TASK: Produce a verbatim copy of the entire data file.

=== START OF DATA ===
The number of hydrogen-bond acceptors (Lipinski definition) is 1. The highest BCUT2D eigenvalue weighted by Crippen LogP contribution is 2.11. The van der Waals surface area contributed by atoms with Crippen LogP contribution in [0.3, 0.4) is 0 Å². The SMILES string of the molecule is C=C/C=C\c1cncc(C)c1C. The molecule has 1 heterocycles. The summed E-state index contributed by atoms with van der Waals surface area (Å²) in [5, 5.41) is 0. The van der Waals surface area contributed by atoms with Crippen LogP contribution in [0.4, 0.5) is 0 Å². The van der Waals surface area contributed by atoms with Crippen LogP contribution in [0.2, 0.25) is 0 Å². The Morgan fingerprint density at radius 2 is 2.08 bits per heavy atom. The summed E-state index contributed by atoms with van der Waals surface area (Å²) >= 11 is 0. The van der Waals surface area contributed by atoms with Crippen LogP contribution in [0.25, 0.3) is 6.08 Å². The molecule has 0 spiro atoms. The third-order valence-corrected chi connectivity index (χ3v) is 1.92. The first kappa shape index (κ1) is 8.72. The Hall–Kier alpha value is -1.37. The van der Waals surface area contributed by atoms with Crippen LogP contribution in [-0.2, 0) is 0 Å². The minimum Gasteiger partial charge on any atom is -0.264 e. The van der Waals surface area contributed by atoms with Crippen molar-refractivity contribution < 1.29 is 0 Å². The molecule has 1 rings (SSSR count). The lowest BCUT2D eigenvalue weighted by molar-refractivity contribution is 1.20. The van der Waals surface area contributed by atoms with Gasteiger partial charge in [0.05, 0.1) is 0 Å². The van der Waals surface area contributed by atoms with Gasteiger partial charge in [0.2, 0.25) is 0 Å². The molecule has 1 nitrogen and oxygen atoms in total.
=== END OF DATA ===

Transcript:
The number of hydrogen-bond acceptors (Lipinski definition) is 1. The highest BCUT2D eigenvalue weighted by Crippen LogP contribution is 2.11. The van der Waals surface area contributed by atoms with Crippen LogP contribution in [0.3, 0.4) is 0 Å². The SMILES string of the molecule is C=C/C=C\c1cncc(C)c1C. The molecule has 1 heterocycles. The summed E-state index contributed by atoms with van der Waals surface area (Å²) in [5, 5.41) is 0. The van der Waals surface area contributed by atoms with Crippen LogP contribution in [0.4, 0.5) is 0 Å². The van der Waals surface area contributed by atoms with Crippen LogP contribution in [0.2, 0.25) is 0 Å². The Morgan fingerprint density at radius 2 is 2.08 bits per heavy atom. The summed E-state index contributed by atoms with van der Waals surface area (Å²) >= 11 is 0. The van der Waals surface area contributed by atoms with Crippen LogP contribution in [0.25, 0.3) is 6.08 Å². The molecule has 0 spiro atoms. The third-order valence-corrected chi connectivity index (χ3v) is 1.92. The first kappa shape index (κ1) is 8.72. The Hall–Kier alpha value is -1.37. The van der Waals surface area contributed by atoms with Crippen LogP contribution in [-0.2, 0) is 0 Å². The minimum Gasteiger partial charge on any atom is -0.264 e. The van der Waals surface area contributed by atoms with Crippen molar-refractivity contribution < 1.29 is 0 Å². The molecule has 1 rings (SSSR count). The lowest BCUT2D eigenvalue weighted by molar-refractivity contribution is 1.20. The van der Waals surface area contributed by atoms with Gasteiger partial charge in [0.05, 0.1) is 0 Å². The van der Waals surface area contributed by atoms with Gasteiger partial charge in [0.2, 0.25) is 0 Å². The molecule has 1 nitrogen and oxygen atoms in total.